Spending for Impact
Plenty of people drink coffee, wear shoes and use laptops. Why not find ways to turn spending into impact? Ethical consumption has taken a newer form since the launch of Project (Red), one-for-one products like TOMS, and vendors such as Starbucks selling responsible products. The basic idea is to add a second bottom line to a product that will provide a social benefit to a targeted group of people.
Implicit in these campaigns is the increase or continuation of current levels of consumption. For a child to get a pair of shoes, individuals must go and buy a new pair of TOMS shoes repeatedly. This presents the idea that buying stuff will save lives in a way that makes consumers feel good about their purchase. “Buy (Red), save lives. It’s as simple as that,” says Project (Red). What each model wants the consumer to feel is that they are part of a movement. TOMS directly calls its one-for-one model a movement and Starbucks lets you join their movement by buying a reusable travel mug.
An argument is often made that people will spend money on the goods anyways, so it might as well have an impact beyond the profit of a corporation. This sounds nice, but it is a way of not looking further into the established models of corporations and consumerism. The debate over profit and non-profit in poverty alleviation is expansive, but I am uncomfortable with the idea that some sell poverty in order to make a buck.
The movement idea is designed to distract consumers from the complete purpose of the campaign. The three examples of (Red), Starbucks and TOMS vary greatly. (Red) makes the additional money by offering slightly different products at a higher cost. The consumer pays more for a (Red) Dell Laptop than a regular one with additional money largely going to support the Global Fund. TOMS does the same thing by selling a product at a higher value in order to generate profit and funds to pay for its donated shoes.
Assuming that these are products that the consumer already wants to purchase, the model convinces them to spend more than the value of the product in order to achieve a social benefit. I believe that consumerism can be leveraged far more effectively than the ways in which these three ‘movements’ have set forth.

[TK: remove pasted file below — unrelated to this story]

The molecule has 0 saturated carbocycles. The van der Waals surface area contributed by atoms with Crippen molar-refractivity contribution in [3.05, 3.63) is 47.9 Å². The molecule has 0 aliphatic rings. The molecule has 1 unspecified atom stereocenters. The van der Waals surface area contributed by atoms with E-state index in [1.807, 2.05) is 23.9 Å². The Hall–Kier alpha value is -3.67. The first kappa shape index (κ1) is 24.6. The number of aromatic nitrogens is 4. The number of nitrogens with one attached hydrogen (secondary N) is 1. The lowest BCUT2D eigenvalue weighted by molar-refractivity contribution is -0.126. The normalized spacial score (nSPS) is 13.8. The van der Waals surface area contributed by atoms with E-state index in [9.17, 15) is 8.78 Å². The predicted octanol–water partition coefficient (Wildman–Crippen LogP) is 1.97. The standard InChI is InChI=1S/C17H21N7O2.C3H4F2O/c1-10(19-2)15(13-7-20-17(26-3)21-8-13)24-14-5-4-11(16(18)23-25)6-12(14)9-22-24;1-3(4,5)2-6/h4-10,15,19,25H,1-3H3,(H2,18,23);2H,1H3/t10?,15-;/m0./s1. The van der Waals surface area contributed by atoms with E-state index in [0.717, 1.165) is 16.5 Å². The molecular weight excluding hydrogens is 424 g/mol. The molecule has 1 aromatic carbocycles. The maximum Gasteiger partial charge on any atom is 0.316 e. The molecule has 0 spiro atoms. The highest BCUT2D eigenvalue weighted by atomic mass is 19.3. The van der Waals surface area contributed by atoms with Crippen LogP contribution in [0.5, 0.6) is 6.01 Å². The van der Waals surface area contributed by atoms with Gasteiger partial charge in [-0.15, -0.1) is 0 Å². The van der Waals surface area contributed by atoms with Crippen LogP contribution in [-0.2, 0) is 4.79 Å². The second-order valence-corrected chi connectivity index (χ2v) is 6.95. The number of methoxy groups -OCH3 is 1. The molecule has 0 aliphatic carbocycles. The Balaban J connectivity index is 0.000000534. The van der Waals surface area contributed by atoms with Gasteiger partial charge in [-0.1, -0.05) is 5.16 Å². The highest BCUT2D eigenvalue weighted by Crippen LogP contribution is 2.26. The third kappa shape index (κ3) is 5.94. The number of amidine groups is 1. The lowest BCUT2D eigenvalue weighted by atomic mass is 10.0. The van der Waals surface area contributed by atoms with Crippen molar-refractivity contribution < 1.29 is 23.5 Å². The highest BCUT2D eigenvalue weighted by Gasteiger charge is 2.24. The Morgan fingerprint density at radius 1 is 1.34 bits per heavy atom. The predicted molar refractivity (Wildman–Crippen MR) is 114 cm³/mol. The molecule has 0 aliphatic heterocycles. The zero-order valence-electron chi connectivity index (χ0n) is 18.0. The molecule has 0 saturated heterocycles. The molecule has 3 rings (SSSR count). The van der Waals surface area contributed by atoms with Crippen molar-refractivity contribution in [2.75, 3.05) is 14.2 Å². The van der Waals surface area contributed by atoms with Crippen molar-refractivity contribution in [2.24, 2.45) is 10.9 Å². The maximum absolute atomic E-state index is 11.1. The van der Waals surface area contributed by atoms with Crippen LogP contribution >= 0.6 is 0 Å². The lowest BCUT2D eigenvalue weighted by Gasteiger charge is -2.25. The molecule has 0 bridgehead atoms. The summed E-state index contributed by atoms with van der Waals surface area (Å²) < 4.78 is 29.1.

One such way is to support local markets and industry. This can be accomplished by the direct purchasing of local goods or by supporting organizations that do their work by sourcing goods locally rather than abroad. A direct injection of money into a business in Kenya will help that business become stable, grow and eventually add more jobs. In doing so, it will support families who can then improve their local businesses.
This can all be done while getting your desired product. For example, TOMS has ventured into the sunglasses market by offering a product that looks just like Ray Ban Wayfarers. Fortunately for you, Urban Outfitters offer a similar style in many colors and patterns for about $20 compared to the $135 pair for TOMS. With that additional $115, you can support a local eye clinic or NGO that addresses eye care. You will have a fun pair of sunglasses, look good and have an even greater impact.
For a product like coffee, local investment is even easier. Find your favorite type of coffee that supports local farmers and use the leftover money to support an organization that you like. It feels good to know that a simple act can impact the lives of people on the other side of the world. Why not make your impact as significant as possible? Rather than getting swept up by the latest fad movement, use the money you saved to support local business and job growth.